The reasons to consider a second mortgage are many, as are the programs available to you once you make the decision to tap into your home equity. Some popular reasons for taking out a home equity loan include paying for college tuition, debt consolidation, covering needed medical expenses, and financing a home improvement project. Before you start shopping around, however, you should decide whether you want a closed-end second mortgage home equity loan (HEL) or a home equity line of credit (HELOC).
A closed-end second, also known as a home equity loan, refers to a second mortgage that is structured in a very similar way to your first. With a HEL, you choose a fixed amount that you want to borrow, close on the loan, and receive a check for the amount you have chosen. You have regular monthly principal and interest payments that are structured over a period of years. Upon completion of those payments, your home equity loan will be paid in full. If you decide later that you would like to draw additional funds, you will need to arrange for an additional loan with additional closing costs. HELs usually carry a fixed interest rate. HELs offer a straightforward plan for paying the money back.
A HELOC, on the other hand, is a line of credit from which you can withdraw money again and again. In many ways, a HELOC is just like a credit card, but the interest you pay is tax-deductible. You will close on a HELOC only one time, but if you decide after a few months that you need to withdraw additional money, you will be able to do so up to the value of the loan. That is to say, if you close on a HELOC for $60,000 and over a period of time pay back $13,000 toward the principal, that $13,000 is available to be drawn again at any time. HELOCs offer payment flexibility not available on HELs; you can make interest only payments for a number of years on a HELOC.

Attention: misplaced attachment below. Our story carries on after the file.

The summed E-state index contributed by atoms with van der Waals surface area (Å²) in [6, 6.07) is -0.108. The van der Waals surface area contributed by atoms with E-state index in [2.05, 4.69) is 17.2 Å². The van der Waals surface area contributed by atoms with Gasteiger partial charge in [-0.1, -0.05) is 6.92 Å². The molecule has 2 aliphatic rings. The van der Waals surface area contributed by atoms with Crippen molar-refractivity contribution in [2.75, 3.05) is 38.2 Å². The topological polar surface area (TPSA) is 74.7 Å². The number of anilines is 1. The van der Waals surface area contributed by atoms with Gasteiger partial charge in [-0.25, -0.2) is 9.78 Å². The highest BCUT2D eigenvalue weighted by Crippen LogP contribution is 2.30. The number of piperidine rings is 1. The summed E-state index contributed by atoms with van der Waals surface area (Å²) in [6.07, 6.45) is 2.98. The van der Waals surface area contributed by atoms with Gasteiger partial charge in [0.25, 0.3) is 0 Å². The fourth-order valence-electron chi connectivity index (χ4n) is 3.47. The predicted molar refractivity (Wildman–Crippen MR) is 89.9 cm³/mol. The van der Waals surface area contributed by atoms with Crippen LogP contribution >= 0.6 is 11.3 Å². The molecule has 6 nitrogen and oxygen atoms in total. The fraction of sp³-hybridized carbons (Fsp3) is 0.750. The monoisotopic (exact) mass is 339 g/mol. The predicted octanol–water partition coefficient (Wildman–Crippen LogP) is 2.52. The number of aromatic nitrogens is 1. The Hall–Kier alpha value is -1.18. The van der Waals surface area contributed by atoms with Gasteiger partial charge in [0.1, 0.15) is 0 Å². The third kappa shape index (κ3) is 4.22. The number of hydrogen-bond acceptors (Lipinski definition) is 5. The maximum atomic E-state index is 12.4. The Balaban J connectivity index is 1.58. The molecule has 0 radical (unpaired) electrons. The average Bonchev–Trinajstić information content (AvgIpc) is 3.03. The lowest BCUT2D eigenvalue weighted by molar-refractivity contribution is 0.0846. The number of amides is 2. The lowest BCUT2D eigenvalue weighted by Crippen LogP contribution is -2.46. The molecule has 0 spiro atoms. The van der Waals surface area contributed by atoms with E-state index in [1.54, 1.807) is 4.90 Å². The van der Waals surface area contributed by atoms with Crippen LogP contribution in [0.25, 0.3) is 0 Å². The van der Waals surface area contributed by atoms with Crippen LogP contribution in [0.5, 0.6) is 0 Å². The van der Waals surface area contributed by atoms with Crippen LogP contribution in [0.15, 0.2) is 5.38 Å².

Whether a HEL closed-end second mortgage or a HELOC is right for you is something you should discuss with your loan officer and with your financial planner. If you are relatively sure that you will need to borrow against your equity only one time in the next several years, for some kind of expense with a fixed cost, a HEL makes sense, as it offers the fixed rate and regular amortized payment schedule that ensures you know both how much your payment will be and how long it will take you to pay off the loan. This kind of assurance can be particularly useful if you do not trust yourself to spend wisely, or if you tend to buy impulsively and do not want the option of drawing out additional funds.
A HELOC can be most useful if you are taking on a project, such as home repair, that has the potential of unforeseen expenses. A HELOC offers you the flexibility to borrow again and again. Your HELOC will likely have a low interest-only payment allowing you to borrow more and still have a manageable payment amount each month. Whichever you choose, drawing against the equity can allow you to borrow at far lower costs than you can borrow with an unsecured loan. Also, the interest you pay on any type of home mortgage is tax-deductible, offering an additional incentive.
Be cautious, however, about the amount that your borrow in an equity loan. If you ever default on a home equity loan, you put your house at risk.
Consult with your loan officer and financial planner to decide whether an HEL closed-end second mortgage or a HELOC would best suit your needs. Examine all the costs associated with the loan and do some thorough comparison shopping. If you do your homework and review all the options available, you will be well on your way to finding the right equity loan for you.